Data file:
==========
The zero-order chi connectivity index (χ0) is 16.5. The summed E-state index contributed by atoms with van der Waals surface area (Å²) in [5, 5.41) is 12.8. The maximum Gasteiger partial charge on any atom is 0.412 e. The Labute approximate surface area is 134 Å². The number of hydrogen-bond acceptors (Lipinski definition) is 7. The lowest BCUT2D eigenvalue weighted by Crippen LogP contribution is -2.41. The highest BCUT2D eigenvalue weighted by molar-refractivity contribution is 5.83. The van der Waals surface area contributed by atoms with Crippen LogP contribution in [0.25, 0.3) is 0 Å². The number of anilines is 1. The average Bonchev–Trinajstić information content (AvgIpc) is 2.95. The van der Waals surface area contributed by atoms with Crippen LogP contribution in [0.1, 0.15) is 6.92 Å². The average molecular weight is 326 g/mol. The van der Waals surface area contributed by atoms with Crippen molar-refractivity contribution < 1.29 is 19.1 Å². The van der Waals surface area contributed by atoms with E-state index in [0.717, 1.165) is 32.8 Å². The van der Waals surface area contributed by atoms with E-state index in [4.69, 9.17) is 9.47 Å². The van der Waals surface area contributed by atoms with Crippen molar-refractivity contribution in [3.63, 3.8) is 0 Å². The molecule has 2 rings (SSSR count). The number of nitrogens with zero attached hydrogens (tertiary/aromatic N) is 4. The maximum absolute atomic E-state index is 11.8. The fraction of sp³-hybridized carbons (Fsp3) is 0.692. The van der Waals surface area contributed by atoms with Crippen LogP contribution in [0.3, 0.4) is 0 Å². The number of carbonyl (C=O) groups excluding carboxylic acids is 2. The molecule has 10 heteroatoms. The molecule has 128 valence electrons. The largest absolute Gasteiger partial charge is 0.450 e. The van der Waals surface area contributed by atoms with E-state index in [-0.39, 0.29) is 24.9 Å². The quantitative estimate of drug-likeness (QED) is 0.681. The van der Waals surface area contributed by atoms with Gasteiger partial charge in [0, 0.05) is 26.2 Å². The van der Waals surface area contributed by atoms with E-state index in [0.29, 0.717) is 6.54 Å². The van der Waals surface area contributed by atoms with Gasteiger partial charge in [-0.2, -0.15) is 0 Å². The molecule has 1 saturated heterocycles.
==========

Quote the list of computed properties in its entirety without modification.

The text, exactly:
The zero-order chi connectivity index (χ0) is 16.5. The summed E-state index contributed by atoms with van der Waals surface area (Å²) in [5, 5.41) is 12.8. The maximum Gasteiger partial charge on any atom is 0.412 e. The Labute approximate surface area is 134 Å². The number of hydrogen-bond acceptors (Lipinski definition) is 7. The lowest BCUT2D eigenvalue weighted by Crippen LogP contribution is -2.41. The highest BCUT2D eigenvalue weighted by molar-refractivity contribution is 5.83. The van der Waals surface area contributed by atoms with Crippen LogP contribution in [0.25, 0.3) is 0 Å². The number of anilines is 1. The average Bonchev–Trinajstić information content (AvgIpc) is 2.95. The van der Waals surface area contributed by atoms with Crippen LogP contribution in [0.1, 0.15) is 6.92 Å². The average molecular weight is 326 g/mol. The van der Waals surface area contributed by atoms with Crippen molar-refractivity contribution < 1.29 is 19.1 Å². The van der Waals surface area contributed by atoms with E-state index in [0.717, 1.165) is 32.8 Å². The van der Waals surface area contributed by atoms with E-state index in [4.69, 9.17) is 9.47 Å². The van der Waals surface area contributed by atoms with Crippen molar-refractivity contribution in [3.63, 3.8) is 0 Å². The molecule has 2 rings (SSSR count). The number of nitrogens with zero attached hydrogens (tertiary/aromatic N) is 4. The maximum absolute atomic E-state index is 11.8. The fraction of sp³-hybridized carbons (Fsp3) is 0.692. The van der Waals surface area contributed by atoms with Crippen LogP contribution in [0.3, 0.4) is 0 Å². The number of carbonyl (C=O) groups excluding carboxylic acids is 2. The molecule has 10 heteroatoms. The molecule has 128 valence electrons. The largest absolute Gasteiger partial charge is 0.450 e. The van der Waals surface area contributed by atoms with E-state index in [-0.39, 0.29) is 24.9 Å². The quantitative estimate of drug-likeness (QED) is 0.681. The van der Waals surface area contributed by atoms with Gasteiger partial charge in [0, 0.05) is 26.2 Å². The van der Waals surface area contributed by atoms with E-state index in [0.29, 0.717) is 6.54 Å². The van der Waals surface area contributed by atoms with Gasteiger partial charge in [-0.2, -0.15) is 0 Å². The molecule has 1 saturated heterocycles.